Scientists have re-analyzed data that was captured by the Voyager 2 spacecraft in 1986, and they may have discovered two moons hidden in the rings of Uranus.

Rob Chancia and Matthew Hedman, two planetary scientists from the University of Idaho, have dug deeper into the recordings of Voyager 2.

The third largest planet in the solar system already has 27 moons that have been discovered through time. However, the two new ones seem to be closer to the planet than any other natural satellite, causing wavy patterns in its closest rings.

While Saturn's the planet famous for its rings, it's also not the only one to have them. Jupiter, Uranus and Neptune have their own. However, the study of Uranus was not usually focused on, because of the planet's position so farther from the Sun than the Earth. Most of the data gathered on Uranus were carried by Voyager 2's mission, which happened 30 years ago.

However, the recent analysis of the information from Voyager 2 has revealed strange activity in two of the planet's 13 rings, Alpha and Beta. The activity is a wavy pattern never observed before, and it suggests that two tiny moons are pulling the rings.

The two scientists also suggested that the moons are really tiny and dark, which makes them very hard to observe. The planet's moons are known for their lack of reflecting light surrounding the dark rings. After conducting the research, the scientists have come to the conclusion that the pattern observed in the two rings is similar to the ones of other rings that have moons.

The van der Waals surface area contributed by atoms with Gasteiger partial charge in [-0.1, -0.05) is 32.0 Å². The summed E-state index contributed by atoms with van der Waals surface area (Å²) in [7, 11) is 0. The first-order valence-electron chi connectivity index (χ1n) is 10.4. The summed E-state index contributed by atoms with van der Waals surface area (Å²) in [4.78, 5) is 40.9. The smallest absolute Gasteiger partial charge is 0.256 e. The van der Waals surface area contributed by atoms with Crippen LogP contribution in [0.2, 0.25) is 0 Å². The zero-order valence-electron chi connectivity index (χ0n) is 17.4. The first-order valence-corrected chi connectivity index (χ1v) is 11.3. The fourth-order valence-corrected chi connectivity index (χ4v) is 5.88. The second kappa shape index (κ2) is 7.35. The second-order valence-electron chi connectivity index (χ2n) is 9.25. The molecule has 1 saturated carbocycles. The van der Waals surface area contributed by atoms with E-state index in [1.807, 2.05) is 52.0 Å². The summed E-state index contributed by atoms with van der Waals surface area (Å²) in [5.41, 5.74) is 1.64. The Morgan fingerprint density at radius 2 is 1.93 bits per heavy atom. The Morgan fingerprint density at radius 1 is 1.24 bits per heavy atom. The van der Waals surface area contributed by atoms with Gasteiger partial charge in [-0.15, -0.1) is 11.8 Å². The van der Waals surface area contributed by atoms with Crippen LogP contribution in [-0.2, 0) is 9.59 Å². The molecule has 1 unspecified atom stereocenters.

Their prediction also implies that, should the moons actually exist, they would not be longer than 2 to 9 miles across. A more in-depth analysis should be carried on these observations in order to confirm the two scientists' hypothesis.

"These patterns may be wakes from small moonlets orbiting exterior to these rings," explained the two researchers in their paper.

"None of these spectra show clear, unique maxima indicative of a strong periodic signal. In fact, for both the β ring scans the expected wavelengths are close to the occultation's sampling rate because the scan locations are significantly downstream from the last moonlet interaction," explains the research.

The study also mentions that it does not claim to be indisputable evidence of the two new moons, but it provides a scientific observation that would have to go through more analysis in order to be clearly confirmed. Additionally, the moonlet location proposed by the two scientists is also the subject of scientific speculation rather than the result of scientific method.

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